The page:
On Tuesday, the Senate Judiciary Committee held a hearing on the possibility of imposing on broadcasters a performance royalty for the use of sound recordings. This would be a new royalty, paying for the public performance of the recording of a song by a particular artist – a fee that would be on top of the fees that broadcasters already pay to ASCAP, BMI and SESAC for the public performance of the underlying compositions. Unlike the House of Representatives Judiciary Committee Hearing, about which we wrote here, this hearing was a much more measured proceeding, weighing carefully the implications of imposing a new royalty – both as to whether it was really necessary to encourage creation of more music by performers, and as to whether radio stations could afford to pay such a royalty. In fact, in closing the hearing, Senators asked the representatives of the Broadcasters and of the musicians to provide the committee more information on these two issues.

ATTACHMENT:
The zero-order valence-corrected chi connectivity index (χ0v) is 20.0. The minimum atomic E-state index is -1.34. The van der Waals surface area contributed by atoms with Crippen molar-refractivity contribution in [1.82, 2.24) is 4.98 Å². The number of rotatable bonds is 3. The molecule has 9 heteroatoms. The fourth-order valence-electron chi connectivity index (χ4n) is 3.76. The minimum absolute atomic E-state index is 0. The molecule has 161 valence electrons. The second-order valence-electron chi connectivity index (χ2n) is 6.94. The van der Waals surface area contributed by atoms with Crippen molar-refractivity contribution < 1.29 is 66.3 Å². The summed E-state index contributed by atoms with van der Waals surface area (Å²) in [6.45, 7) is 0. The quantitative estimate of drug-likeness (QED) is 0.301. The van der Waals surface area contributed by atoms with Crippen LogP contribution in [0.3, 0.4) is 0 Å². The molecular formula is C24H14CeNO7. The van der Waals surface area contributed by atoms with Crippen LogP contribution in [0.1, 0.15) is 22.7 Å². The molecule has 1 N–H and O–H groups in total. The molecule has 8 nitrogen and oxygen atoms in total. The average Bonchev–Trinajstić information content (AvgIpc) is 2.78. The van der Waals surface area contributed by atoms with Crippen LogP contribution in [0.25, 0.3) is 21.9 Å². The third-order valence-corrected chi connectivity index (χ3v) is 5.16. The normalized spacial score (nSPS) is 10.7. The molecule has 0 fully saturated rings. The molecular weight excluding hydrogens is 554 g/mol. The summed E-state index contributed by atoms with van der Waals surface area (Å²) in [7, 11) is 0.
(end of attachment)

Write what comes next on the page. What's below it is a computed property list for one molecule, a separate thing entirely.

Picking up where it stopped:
The Music First Coalition seeking the new royalty was represented by two recording artists, Lyle Lovett and Alice Peacock. Committee members were clearly excited to have Mr. Lovett testifying, thanking him repeatedly for taking time out from his touring schedule (he had played a concert the night before in suburban Washington, at the Birchmere Club in Alexandria that Senator Leahy, Chairman of the Committee, said was attended and enjoyed by some of his staffers), and the committee was even treated to a few bars of Ms. Peacock’s song "Bliss." But between the performances and the star treatment, committee members did ask hard questions – including whether a royalty was really needed. Both artist stated that music was their passion, that they would be performers no matter how much they were paid. If passion drove the creation of music, asked one Senator, as the purpose of copyright is to encourage the creation of artistic works, why is a new royalty on broadcasters even necessary?